How to Compare Health Insurance Plans: Aetna vs. Cigna

What is the optimal amount of time to spend on choosing a health insurance plan? Health insurance is complicated, but most people, no matter how well educated, turn out to be bad at making this choice. It’s confusing even for people who understand all the terms, such as deductible and co-pay, according to a report by the Kaiser Family Foundation.

Not surprisingly, most people are reluctant to spend lots of time choosing a healthcare plan. A survey by Aflac found that 57% spent less than 30 minutes on this important decision. Why? It may be because 90% of employees simply stick with what they have, choosing the same plan as they had last year.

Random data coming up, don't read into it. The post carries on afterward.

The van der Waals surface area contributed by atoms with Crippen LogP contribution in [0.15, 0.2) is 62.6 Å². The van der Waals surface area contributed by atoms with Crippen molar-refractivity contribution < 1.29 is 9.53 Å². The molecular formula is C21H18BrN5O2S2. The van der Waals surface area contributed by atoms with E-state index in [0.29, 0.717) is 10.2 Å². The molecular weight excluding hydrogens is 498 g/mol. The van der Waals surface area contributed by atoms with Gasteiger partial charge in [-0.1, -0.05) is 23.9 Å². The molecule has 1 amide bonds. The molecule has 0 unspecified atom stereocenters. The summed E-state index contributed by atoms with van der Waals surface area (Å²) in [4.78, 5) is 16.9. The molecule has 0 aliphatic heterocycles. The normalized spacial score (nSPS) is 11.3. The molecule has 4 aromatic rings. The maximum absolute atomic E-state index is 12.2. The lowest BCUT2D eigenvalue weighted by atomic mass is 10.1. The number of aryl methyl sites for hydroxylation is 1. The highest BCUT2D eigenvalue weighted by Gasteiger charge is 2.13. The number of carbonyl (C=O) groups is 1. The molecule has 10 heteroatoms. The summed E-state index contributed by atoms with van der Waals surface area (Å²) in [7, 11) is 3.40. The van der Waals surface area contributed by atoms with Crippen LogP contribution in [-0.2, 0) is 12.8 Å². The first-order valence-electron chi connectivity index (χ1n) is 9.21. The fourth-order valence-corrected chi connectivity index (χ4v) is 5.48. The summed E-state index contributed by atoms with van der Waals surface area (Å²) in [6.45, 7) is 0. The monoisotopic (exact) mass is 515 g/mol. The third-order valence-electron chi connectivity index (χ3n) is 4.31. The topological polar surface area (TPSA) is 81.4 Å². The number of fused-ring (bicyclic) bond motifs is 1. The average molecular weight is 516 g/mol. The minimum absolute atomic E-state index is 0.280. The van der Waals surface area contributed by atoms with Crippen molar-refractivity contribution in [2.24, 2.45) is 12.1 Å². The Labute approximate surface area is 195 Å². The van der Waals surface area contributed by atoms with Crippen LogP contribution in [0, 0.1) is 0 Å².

However, doing that can be a mistake, as your employer’s offerings—and the plans themselves—may have changed, and you might miss a better choice for you and your family if you simply stick with your old plan.

Cigna vs. Aetna

As examples, we use Aetna and Cigna health insurance preferred provider organization (PPO) plans offered by employers. The details for these companies will vary among employers. But the tips for comparing the plans could help you make your own decisions, whether it’s among either plans offered by your company or policies offered on the individual market through the Affordable Care Act’s (ACA’s) Health Insurance Marketplace/Exchange on HealthCare.gov. 

Key Takeaways

  • Choosing a health insurance plan can be daunting, with several options and levels of coverage available.
  • Here, we compare Aetna and Cigna preferred provider organization (PPO) plans as an example of what you should look out for when choosing your own health insurance plan.